This is an archived article that was published on sltrib.com in 2014, and information in the article may be outdated. It is provided only for personal research purposes and may not be reprinted.
A proposal intended to clean up Utah's bad air by giving a tax break for the purchase of a bus or train pass during inversion months broke down Wednesday over concerns about further subsidizing mass transit for the Wasatch Front.
"It's one thing when you want to go ahead and take this on with your own people who are polluting this area. It's another thing to take that from everyone in the state," said Rep. Mike Noel, R-Kanab. "I'm not against clean air. I'm just against paying for it for people who can do it themselves."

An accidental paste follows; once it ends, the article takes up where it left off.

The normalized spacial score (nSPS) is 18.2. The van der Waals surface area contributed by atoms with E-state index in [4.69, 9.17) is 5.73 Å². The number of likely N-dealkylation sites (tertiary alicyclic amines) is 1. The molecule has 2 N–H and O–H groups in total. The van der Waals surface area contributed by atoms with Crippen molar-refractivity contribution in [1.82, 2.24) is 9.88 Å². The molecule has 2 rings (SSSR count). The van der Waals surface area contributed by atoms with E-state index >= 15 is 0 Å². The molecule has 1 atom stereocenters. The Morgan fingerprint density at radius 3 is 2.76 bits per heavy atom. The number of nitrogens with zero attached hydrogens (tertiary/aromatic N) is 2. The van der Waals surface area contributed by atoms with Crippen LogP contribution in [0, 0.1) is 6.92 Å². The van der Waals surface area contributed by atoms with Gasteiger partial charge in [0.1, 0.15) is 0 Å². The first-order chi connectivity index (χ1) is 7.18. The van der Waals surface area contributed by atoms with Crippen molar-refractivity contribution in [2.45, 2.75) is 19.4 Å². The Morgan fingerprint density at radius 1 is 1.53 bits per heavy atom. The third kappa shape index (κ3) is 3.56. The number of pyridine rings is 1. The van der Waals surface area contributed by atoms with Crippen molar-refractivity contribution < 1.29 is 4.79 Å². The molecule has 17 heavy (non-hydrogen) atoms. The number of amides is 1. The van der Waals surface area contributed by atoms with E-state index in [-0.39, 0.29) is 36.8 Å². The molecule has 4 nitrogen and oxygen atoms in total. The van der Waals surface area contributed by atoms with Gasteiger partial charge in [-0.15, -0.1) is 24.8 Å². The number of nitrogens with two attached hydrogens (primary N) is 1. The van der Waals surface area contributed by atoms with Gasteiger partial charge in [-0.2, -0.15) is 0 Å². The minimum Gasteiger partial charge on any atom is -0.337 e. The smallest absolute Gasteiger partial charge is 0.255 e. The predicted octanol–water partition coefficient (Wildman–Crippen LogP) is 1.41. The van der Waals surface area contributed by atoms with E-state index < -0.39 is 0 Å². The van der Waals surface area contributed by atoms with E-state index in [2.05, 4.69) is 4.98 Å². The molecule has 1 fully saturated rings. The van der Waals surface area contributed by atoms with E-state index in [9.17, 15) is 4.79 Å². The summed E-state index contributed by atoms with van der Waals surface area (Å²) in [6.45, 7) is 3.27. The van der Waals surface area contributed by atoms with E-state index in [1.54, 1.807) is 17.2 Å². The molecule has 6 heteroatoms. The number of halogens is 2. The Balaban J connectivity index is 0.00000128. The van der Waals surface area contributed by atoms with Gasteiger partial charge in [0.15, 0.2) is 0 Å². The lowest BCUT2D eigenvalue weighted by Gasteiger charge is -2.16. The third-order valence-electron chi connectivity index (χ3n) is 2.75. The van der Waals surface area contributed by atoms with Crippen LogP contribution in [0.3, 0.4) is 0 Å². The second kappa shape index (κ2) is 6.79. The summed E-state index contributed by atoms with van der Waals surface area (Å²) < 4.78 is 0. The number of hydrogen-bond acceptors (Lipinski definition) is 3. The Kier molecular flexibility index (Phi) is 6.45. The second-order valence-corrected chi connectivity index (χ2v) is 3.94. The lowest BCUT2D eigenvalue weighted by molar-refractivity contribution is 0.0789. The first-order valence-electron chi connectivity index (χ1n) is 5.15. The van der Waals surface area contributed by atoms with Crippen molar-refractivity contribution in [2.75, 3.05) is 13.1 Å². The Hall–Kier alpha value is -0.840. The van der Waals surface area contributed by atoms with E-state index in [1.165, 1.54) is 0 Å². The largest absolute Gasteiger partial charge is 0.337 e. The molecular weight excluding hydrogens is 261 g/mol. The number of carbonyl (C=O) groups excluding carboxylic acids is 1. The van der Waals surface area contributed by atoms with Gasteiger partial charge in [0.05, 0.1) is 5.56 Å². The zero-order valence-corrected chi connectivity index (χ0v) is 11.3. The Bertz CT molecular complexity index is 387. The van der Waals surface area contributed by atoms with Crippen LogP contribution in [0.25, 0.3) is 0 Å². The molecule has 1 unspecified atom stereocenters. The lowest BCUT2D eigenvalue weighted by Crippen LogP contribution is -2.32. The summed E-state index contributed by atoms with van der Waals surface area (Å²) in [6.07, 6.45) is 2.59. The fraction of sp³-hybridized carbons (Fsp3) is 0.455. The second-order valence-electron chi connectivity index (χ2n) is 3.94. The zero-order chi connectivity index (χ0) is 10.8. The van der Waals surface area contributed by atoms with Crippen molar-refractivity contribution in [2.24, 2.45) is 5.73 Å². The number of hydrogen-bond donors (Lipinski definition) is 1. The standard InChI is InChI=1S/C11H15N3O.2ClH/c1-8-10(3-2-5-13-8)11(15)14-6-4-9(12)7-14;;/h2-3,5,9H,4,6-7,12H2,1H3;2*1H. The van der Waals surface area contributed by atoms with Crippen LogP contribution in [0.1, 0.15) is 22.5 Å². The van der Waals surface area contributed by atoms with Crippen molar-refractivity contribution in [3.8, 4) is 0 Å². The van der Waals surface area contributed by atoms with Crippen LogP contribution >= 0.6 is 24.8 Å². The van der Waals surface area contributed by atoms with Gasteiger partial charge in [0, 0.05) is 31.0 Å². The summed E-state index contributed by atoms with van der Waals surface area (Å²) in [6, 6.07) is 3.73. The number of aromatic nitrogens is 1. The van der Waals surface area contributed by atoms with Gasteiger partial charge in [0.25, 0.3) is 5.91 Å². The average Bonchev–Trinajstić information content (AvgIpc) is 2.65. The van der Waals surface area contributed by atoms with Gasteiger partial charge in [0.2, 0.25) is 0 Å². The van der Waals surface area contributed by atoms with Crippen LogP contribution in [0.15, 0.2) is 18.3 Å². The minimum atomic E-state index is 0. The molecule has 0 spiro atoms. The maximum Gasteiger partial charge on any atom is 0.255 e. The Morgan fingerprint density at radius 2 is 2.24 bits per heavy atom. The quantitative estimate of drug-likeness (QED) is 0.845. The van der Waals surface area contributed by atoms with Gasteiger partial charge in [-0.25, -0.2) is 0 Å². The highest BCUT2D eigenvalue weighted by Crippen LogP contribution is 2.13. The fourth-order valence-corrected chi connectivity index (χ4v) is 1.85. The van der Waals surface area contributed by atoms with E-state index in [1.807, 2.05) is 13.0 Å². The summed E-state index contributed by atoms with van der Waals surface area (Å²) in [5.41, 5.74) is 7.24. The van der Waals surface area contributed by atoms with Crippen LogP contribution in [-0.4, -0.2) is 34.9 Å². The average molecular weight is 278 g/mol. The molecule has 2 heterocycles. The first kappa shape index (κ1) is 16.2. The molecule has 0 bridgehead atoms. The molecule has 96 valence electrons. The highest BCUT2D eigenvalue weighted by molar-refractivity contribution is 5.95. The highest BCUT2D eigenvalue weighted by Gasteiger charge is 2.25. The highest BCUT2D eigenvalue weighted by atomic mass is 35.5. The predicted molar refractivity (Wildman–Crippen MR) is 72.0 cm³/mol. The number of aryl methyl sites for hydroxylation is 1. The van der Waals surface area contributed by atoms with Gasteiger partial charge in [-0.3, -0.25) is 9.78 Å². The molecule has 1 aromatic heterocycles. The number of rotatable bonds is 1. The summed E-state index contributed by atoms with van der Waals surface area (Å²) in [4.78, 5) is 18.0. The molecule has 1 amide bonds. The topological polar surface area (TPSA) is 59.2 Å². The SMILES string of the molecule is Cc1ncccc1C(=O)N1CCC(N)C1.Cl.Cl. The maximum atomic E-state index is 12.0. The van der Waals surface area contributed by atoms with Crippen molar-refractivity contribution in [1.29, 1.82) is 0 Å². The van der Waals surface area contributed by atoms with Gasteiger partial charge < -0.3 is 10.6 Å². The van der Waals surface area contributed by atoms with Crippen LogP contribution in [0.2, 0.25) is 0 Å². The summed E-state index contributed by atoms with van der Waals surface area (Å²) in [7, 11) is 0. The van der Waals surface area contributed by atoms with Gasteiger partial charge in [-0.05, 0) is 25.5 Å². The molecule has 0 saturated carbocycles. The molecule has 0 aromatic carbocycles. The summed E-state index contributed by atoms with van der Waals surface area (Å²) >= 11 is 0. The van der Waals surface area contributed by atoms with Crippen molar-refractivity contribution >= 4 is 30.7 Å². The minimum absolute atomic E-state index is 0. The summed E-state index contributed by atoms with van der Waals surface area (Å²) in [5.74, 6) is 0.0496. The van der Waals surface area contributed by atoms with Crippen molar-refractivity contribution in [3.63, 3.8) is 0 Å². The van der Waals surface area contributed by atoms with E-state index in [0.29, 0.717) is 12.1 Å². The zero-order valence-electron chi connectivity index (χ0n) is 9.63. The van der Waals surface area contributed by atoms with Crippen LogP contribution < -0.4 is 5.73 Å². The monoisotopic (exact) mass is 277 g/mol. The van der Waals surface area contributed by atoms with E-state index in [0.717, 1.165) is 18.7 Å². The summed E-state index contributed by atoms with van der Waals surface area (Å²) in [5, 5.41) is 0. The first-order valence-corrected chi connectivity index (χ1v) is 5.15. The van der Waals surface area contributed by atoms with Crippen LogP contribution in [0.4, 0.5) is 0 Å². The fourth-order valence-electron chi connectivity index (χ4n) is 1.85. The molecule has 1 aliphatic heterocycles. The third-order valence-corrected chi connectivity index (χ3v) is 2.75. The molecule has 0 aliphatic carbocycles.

Rep. Marie Poulson, D-Cottonwood Heights, who sponsored HB55, said Utah's bad air has scared off business relocations and turned the entire state into "active smokers." Her bill would have given a tax credit of up to $50 per person who purchases transit passes during the worst inversion months.
The pilot program would have expired in 2018 and cost about $450,000.
"I would like you to consider this alternative for people who are motivated to change their habits … that would be willing to try during the inversion season to get on the bus and get on the train," she said.
But Rep. LaVar Christensen, R-Draper, said taxpayers already subsidize most of the cost as much as 80 percent of the Utah Transit Authority's TRAX lines.
"I think we're already giving them a huge, huge financial benefit," said Christensen. "[We are] paying big time to their contribution to our overall air quality efforts."
Poulson's bill was voted down 29-45.